Honor Council Addresses First Issue, Receives Respect and Mixed Reactions


Hedy Gutfreund


[caption id="attachment_3522" align="alignnone" width="500"]Not exactly the graffiti that caused this issue; Photo: HuffingtonPost.com Not exactly the graffiti that caused this issue; Photo: HuffingtonPost.com[/caption]

The third floor men’s bathroom has turned into a crime scene. Or at least an Honor Council infraction scene. On Monday, November 25, gathering was devoted to, for the first time, an Honor Council report. As Mr. Woods told the school, sexist and homophobic language was written on a stall in the bathroom.

But Mr. Woods did not stand alone in addressing this issue. On the stage stood the deans, the four faculty members on Honor Council, Mr. Graf, and Dr. Denevi. In Mr. Woods’ words, the purpose of having so many faculty members behind him was “to show our unity behind it.” Beyond the necessary details of the incident, Mr. Woods, and Mr. Stroup in his own statement, focused on the use of the language rather than on the situation. Mr. Woods explains, “The goal was not to focus on whoever it’s directed towards; the focus was the language itself.”

This was not, however, how Honor Council expected to address its first issue. It is obviously impossible to plan for when an issue of integrity will arise, but scheduling this announcement was particularly difficult, according to Mr. Woods. “It just happened to be a coincidence that we learned about this last week [before the week of November 25], and we wanted to do it at an assembly but not displace any pre-programmed activities,” he said. “This was done rather quickly, because the issue arose, and we felt we had to address it before the Thanksgiving break. But there was a lot of input, and a lot of thoughtful people came together. So with some tweaks, I imagine this will be the format [for future Honor Council issues].”

Mr. Woods also acknowledged that this assembly “coincided with announcing the Honor Council student members,” which was another reason the Honor Council adults and the administration “thought it would be a good assembly yesterday [November 25].” But in the future, the students recently announced to be on Honor Council will be involved in the proceedings. As he puts it, “Students were not involved in this because of the timing. We didn’t feel it was fair to bring in the new members of Honor Council and drop this on them and say in addition to all your work, help us think through this.”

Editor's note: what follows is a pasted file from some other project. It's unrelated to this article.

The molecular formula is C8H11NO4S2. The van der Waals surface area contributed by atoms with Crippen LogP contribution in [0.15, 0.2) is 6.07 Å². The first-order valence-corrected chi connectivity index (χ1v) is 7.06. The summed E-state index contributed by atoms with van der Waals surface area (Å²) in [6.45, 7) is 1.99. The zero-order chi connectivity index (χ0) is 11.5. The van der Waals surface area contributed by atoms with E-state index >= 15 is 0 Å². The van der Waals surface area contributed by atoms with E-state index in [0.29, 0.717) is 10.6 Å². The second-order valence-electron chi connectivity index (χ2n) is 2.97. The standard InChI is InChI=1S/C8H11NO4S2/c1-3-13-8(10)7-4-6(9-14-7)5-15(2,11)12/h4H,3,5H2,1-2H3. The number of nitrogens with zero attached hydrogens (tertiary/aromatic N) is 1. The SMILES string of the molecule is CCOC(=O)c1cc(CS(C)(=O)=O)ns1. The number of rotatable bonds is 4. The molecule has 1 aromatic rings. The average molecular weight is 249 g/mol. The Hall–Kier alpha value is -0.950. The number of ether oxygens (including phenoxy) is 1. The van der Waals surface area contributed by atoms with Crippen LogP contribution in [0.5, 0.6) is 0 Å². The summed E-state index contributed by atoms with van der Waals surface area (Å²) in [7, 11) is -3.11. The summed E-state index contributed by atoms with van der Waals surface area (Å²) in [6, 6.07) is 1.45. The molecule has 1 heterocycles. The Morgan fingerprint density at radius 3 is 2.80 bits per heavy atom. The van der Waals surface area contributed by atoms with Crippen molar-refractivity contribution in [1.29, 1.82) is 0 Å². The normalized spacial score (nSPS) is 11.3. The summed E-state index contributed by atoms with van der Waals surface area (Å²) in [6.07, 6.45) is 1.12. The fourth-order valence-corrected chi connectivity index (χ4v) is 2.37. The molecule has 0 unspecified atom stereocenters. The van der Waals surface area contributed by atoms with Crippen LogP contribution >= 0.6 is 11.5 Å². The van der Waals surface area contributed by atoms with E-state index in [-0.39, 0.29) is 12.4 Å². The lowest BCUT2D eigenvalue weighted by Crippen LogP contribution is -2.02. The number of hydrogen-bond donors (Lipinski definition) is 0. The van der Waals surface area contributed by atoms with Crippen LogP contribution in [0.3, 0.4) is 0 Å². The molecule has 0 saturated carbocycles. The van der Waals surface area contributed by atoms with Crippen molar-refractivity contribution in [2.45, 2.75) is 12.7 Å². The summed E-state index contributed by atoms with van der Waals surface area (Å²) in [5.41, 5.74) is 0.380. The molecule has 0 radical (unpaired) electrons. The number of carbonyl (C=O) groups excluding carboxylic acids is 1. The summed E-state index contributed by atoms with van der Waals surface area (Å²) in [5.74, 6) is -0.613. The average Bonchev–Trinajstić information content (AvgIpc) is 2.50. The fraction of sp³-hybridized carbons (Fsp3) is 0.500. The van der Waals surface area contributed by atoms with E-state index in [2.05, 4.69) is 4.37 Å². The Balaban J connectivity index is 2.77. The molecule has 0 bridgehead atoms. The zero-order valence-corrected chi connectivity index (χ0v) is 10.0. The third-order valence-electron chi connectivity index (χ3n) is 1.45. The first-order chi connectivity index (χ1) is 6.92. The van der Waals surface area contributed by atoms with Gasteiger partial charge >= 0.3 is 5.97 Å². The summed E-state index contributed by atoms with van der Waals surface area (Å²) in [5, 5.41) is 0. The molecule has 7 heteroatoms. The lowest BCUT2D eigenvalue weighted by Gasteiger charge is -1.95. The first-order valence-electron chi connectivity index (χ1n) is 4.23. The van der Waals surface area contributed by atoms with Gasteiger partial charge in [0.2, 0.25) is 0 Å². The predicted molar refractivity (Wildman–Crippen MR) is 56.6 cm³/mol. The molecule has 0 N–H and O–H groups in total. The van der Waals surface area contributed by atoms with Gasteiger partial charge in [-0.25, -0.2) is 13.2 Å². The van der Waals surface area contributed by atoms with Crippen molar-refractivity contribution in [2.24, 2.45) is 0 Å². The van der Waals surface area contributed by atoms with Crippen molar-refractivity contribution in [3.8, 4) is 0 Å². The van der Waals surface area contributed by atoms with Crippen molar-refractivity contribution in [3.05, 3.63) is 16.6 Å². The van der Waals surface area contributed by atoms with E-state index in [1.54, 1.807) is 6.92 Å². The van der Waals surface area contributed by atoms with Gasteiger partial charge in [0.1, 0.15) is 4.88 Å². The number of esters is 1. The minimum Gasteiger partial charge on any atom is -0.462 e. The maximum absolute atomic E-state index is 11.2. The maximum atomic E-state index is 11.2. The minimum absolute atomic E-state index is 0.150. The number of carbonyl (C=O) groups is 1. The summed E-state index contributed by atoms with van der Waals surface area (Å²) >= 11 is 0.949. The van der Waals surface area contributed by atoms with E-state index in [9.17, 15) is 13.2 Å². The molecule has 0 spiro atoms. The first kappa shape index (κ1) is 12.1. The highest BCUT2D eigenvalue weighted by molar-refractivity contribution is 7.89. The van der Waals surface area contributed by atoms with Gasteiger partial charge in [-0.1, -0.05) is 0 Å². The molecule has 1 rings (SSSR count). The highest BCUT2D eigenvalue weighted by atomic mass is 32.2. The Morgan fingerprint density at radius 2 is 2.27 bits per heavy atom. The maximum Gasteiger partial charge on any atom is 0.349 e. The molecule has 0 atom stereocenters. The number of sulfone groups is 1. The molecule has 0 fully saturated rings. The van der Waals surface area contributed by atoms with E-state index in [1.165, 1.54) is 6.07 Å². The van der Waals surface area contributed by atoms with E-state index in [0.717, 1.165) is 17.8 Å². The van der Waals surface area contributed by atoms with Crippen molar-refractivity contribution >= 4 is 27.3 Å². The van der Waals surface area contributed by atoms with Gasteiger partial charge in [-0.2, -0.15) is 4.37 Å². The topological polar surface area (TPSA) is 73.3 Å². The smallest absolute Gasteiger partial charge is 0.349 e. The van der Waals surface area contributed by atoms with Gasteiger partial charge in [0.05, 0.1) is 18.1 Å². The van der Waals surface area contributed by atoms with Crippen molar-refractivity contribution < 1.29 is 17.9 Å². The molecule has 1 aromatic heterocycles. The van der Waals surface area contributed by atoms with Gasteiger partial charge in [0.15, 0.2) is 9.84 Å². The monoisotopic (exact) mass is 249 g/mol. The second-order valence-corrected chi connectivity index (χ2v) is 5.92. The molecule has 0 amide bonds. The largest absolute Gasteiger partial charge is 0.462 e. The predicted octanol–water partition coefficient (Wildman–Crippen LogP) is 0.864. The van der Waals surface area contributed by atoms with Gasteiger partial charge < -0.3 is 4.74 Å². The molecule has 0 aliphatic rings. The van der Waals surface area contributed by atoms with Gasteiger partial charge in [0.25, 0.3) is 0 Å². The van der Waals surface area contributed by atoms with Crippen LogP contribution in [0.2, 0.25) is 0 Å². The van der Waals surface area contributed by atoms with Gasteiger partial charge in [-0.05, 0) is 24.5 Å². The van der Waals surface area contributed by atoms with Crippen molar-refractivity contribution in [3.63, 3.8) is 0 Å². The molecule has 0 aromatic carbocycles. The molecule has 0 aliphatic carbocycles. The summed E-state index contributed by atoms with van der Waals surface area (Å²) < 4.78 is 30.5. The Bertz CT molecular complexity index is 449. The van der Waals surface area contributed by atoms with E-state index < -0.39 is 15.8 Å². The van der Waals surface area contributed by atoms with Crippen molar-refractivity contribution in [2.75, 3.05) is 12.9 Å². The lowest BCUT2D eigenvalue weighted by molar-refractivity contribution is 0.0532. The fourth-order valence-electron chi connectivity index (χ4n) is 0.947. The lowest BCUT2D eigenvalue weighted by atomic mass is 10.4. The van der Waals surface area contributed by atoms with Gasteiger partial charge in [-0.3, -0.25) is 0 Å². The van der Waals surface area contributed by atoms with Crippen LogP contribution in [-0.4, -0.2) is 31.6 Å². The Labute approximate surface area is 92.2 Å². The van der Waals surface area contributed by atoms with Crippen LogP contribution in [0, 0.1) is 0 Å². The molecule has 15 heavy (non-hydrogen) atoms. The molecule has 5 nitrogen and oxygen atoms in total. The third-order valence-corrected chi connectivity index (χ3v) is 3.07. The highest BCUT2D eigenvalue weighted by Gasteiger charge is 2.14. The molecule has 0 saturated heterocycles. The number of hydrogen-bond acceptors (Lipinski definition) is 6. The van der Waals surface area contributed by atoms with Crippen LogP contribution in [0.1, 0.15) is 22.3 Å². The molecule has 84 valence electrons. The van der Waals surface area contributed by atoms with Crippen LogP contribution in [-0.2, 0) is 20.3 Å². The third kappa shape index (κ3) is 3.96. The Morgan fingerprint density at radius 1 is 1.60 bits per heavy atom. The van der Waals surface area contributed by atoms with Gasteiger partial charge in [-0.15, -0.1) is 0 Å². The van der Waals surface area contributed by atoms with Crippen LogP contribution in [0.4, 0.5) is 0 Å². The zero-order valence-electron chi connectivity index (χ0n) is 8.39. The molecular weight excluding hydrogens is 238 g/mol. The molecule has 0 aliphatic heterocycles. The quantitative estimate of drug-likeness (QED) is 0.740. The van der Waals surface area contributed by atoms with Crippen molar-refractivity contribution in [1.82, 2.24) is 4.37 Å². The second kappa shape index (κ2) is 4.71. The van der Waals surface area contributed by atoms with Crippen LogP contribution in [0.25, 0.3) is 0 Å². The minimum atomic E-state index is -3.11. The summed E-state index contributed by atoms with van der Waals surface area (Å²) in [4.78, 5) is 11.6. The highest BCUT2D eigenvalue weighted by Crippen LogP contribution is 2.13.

Still, that does not mean students will not be involved in discussing this. The Honor Council will be holding a breakfast on Thursday, December 12 for that very purpose. Mr. Woods says that this breakfast “is our way of saying we realize that students talking to students is a more appropriate reaction to this.”

Students have had varied reactions to the format of the assembly, which Mr. Woods fully understands. As he puts it, “Just walking through the halls yesterday, I heard the entire gamut, from thank you for doing that, to I think it’s a bit of an overreaction, to they were probably just goofing around, so all of the reactions you would expect. But I think that’s a good thing, to get the community talking about this issue.”

Freshman Sophia Lancaster, a member of the Honor Council, was in the unique position of having a prospective student shadow her on the day of this gathering. Sophia said that she and her shadow discussed it, and that the visitor “asked what it was about, because her school doesn’t have anything like it. She mentioned being a little intimidated, and when I said it was pretty solemn, she definitely agreed.” Reflecting on her dual role as part of the Honor Council and as a host, she says, “I think it was a bit of a shame because she didn’t get to witness the fun Latin spirit that’s usually at gathering.”

Other students still question how effective this gathering really is. “I just don’t know how effective it’ll be. The bathroom graffiti has been there for years, and there’s more there almost three days after it was repainted,” remarks senior Jake Schlossberg. “It’s going to take a lot of discussion.” An anonymous senior thought the entire gathering experience was “really uncomfortable.” She “commend[s] them for making the discipline process more open to the community, but that shouldn’t involve shaming the whole community for one person’s crime. That said, if the Honor Council’s purpose is to have everyone discuss the problem, then they succeeded.”

Still, though, Mr. Woods was pleased with the student response to the gathering. “I thought the students were very respectful no matter what their opinion.” He, along with the Honor Council, hopes to see many students at the discussion on December 12 at 7:30 AM, location to be determined.